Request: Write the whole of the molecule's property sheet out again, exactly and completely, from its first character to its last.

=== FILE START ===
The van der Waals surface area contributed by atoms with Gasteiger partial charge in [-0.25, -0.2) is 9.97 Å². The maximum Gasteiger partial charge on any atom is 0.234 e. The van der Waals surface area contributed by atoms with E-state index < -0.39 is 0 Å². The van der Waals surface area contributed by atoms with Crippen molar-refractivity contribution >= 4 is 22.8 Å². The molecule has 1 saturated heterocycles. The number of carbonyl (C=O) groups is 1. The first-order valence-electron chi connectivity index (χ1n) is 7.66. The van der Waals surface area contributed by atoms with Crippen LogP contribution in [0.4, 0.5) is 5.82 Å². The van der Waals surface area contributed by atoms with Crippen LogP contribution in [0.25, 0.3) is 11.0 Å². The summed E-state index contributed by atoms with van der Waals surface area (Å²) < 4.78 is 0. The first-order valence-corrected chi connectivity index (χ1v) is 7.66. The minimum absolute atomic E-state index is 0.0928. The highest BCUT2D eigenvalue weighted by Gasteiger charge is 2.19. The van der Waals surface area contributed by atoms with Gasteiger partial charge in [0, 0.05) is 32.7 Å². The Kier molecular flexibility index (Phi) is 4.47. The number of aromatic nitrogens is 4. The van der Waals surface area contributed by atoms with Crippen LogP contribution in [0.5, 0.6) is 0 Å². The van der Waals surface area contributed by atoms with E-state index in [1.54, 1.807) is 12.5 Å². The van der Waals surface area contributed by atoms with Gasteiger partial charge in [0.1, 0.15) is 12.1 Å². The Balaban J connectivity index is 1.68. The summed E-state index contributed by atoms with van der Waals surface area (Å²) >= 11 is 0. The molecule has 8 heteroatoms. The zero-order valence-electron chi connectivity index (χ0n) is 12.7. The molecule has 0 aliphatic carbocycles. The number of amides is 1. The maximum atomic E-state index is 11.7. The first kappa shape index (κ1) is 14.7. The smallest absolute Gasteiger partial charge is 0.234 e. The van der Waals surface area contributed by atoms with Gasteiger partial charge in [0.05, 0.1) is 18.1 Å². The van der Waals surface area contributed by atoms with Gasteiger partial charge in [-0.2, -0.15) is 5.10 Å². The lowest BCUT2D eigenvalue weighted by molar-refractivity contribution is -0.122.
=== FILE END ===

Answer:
The van der Waals surface area contributed by atoms with Gasteiger partial charge in [-0.25, -0.2) is 9.97 Å². The maximum Gasteiger partial charge on any atom is 0.234 e. The van der Waals surface area contributed by atoms with E-state index < -0.39 is 0 Å². The van der Waals surface area contributed by atoms with Crippen molar-refractivity contribution >= 4 is 22.8 Å². The molecule has 1 saturated heterocycles. The number of carbonyl (C=O) groups is 1. The first-order valence-electron chi connectivity index (χ1n) is 7.66. The van der Waals surface area contributed by atoms with Crippen LogP contribution in [0.4, 0.5) is 5.82 Å². The van der Waals surface area contributed by atoms with Crippen LogP contribution in [0.25, 0.3) is 11.0 Å². The summed E-state index contributed by atoms with van der Waals surface area (Å²) < 4.78 is 0. The first-order valence-corrected chi connectivity index (χ1v) is 7.66. The minimum absolute atomic E-state index is 0.0928. The highest BCUT2D eigenvalue weighted by Gasteiger charge is 2.19. The van der Waals surface area contributed by atoms with Gasteiger partial charge in [0, 0.05) is 32.7 Å². The Kier molecular flexibility index (Phi) is 4.47. The number of aromatic nitrogens is 4. The van der Waals surface area contributed by atoms with Crippen LogP contribution in [0.5, 0.6) is 0 Å². The van der Waals surface area contributed by atoms with E-state index in [1.54, 1.807) is 12.5 Å². The van der Waals surface area contributed by atoms with Gasteiger partial charge in [0.1, 0.15) is 12.1 Å². The Balaban J connectivity index is 1.68. The summed E-state index contributed by atoms with van der Waals surface area (Å²) >= 11 is 0. The molecule has 8 heteroatoms. The zero-order valence-electron chi connectivity index (χ0n) is 12.7. The molecule has 0 aliphatic carbocycles. The number of amides is 1. The maximum atomic E-state index is 11.7. The first kappa shape index (κ1) is 14.7. The smallest absolute Gasteiger partial charge is 0.234 e. The van der Waals surface area contributed by atoms with Gasteiger partial charge in [0.05, 0.1) is 18.1 Å². The van der Waals surface area contributed by atoms with Gasteiger partial charge in [-0.2, -0.15) is 5.10 Å². The lowest BCUT2D eigenvalue weighted by molar-refractivity contribution is -0.122.